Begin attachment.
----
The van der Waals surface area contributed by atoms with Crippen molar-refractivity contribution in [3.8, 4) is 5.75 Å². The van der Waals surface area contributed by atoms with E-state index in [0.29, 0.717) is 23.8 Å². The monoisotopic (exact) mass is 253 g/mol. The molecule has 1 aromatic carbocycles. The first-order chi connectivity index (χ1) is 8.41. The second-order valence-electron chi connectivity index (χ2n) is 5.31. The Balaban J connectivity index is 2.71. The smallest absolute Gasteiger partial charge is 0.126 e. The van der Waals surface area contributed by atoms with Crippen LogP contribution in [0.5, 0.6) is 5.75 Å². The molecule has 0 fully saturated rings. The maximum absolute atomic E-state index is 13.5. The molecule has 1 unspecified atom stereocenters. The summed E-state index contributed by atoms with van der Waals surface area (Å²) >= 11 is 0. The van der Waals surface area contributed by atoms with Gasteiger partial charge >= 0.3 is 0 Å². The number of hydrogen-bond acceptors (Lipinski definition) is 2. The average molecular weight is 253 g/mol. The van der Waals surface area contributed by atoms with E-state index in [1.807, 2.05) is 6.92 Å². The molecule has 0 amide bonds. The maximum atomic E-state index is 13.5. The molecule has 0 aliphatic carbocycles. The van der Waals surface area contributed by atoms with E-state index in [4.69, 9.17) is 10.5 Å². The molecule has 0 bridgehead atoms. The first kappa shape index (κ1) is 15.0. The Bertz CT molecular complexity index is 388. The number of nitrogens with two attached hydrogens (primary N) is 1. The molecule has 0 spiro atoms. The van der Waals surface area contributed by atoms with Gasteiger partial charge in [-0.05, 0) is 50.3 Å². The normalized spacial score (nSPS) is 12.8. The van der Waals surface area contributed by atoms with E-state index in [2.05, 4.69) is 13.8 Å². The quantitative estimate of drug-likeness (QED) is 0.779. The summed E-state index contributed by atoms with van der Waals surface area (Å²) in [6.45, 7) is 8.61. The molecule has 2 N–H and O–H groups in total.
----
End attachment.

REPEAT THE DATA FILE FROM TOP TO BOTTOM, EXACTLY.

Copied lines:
The van der Waals surface area contributed by atoms with Crippen molar-refractivity contribution in [3.8, 4) is 5.75 Å². The van der Waals surface area contributed by atoms with E-state index in [0.29, 0.717) is 23.8 Å². The monoisotopic (exact) mass is 253 g/mol. The molecule has 1 aromatic carbocycles. The first-order chi connectivity index (χ1) is 8.41. The second-order valence-electron chi connectivity index (χ2n) is 5.31. The Balaban J connectivity index is 2.71. The smallest absolute Gasteiger partial charge is 0.126 e. The van der Waals surface area contributed by atoms with Crippen LogP contribution in [0.5, 0.6) is 5.75 Å². The molecule has 0 fully saturated rings. The maximum absolute atomic E-state index is 13.5. The molecule has 1 unspecified atom stereocenters. The summed E-state index contributed by atoms with van der Waals surface area (Å²) >= 11 is 0. The van der Waals surface area contributed by atoms with Gasteiger partial charge >= 0.3 is 0 Å². The number of hydrogen-bond acceptors (Lipinski definition) is 2. The average molecular weight is 253 g/mol. The van der Waals surface area contributed by atoms with E-state index in [1.807, 2.05) is 6.92 Å². The molecule has 0 amide bonds. The maximum atomic E-state index is 13.5. The molecule has 0 aliphatic carbocycles. The van der Waals surface area contributed by atoms with E-state index in [4.69, 9.17) is 10.5 Å². The molecule has 0 bridgehead atoms. The first kappa shape index (κ1) is 15.0. The Bertz CT molecular complexity index is 388. The number of nitrogens with two attached hydrogens (primary N) is 1. The molecule has 0 spiro atoms. The van der Waals surface area contributed by atoms with Gasteiger partial charge in [-0.05, 0) is 50.3 Å². The normalized spacial score (nSPS) is 12.8. The van der Waals surface area contributed by atoms with E-state index in [2.05, 4.69) is 13.8 Å². The quantitative estimate of drug-likeness (QED) is 0.779. The summed E-state index contributed by atoms with van der Waals surface area (Å²) in [6.45, 7) is 8.61. The molecule has 2 N–H and O–H groups in total.